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  What are the hidden costs of a trade show?

When you schedule your company's participation in a trade show, you have to plan carefully for all hidden costs, which can sometimes account for half or more of the total. Avoid the trap of budgeting only for the cost of renting the exhibit space and the booth from the trade show organizers. Here are some other costs of a trade show:

- Booth setup. Depending on the complexity of your booth, you might be able to set it up on your own, or you might have to hire local workers to do it for you. It's not only a factor of whether you know how to use a screwdriver, but of local labor laws and unions. In some cities, you are NOT allowed to build your booth yourself if it requires more than 1/2 hour for 2 people. Don't try to circumvent this regulation—the last thing you want in a trade show is to get in trouble with the local union!

- Equipment rental. In addition to the counters, chairs, tables, brochure displays, etc. that you will need to furnish your booth, don't forget the badge reader. No trade show visitor is ready to spend 10 minutes filling out a form without any kind of incentive when other booths simply scan their badge. If you want to come back from the trade show with leads, rent the badge reader with both paper print capability along with an integrated disk unit to backup the database on a daily basis. You may also need to rent a projector and a large-screen monitor to show demonstrations of your products. This is the best way to bring home qualified leads.

- Literature, demo CDs, and giveaways. You need to be ready to give a brochure and/or demo CD to all visitors who come to your booth. You should also plan on having a giveaway as an incentive for visitors to let you scan their badges. Depending on how qualified the audience is, you may want to opt for a nice (but always inexpensive) giveaway that will drag traffic to your booth and motivate vistors to fill out qualification sheets.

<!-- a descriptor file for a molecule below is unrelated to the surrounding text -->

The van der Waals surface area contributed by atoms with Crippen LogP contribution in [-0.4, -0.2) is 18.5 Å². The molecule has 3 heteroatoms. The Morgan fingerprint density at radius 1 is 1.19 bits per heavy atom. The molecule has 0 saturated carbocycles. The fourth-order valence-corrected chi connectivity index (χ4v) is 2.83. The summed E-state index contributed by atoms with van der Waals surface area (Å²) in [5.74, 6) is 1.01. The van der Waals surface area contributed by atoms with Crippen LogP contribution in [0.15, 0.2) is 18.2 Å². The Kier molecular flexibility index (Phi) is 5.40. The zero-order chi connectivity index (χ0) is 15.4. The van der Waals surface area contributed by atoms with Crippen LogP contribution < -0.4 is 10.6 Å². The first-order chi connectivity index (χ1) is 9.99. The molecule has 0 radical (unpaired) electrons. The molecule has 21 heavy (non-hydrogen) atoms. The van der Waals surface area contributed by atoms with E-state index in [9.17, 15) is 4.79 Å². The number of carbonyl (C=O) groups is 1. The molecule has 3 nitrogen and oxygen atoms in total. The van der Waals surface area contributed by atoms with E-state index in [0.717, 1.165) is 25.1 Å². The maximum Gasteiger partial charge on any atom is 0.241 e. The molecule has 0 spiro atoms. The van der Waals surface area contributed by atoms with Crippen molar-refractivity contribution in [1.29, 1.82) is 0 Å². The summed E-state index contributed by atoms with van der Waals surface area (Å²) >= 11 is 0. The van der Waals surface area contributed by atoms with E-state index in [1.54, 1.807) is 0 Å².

- Travel costs. If the show is not in your local area, you will need to fly a certain number of people to the show's location (3 or 4 for a 10'x10' booth, at least 5 or 6 for a 20'x10' booth, etc.), pay for hotel nights and meals, etc. Book flights at least 3 weeks in advance to get the best fares, and don't forget to look at alternate airports (for example when going to San Francisco from the East Coast consider flying to Oakland; when flying to Boston from the West Coast, consider flying to Providence, RI or Manchester, NH). Book your hotels through the show organization company to take advantage of their negotiated rates. But keep in mind that some cities, like New York or San Francisco, will always cost you a fortune in hotel rooms—negotiated rates or not. Don't let everyone rent a car—if cars are required, get one for every 3 or 4 people attending the show.

No matter how careful you are, trade shows are expensive. But they are also a very good source of leads when the shows are well targeted—so make sure they are budgeted carefully.

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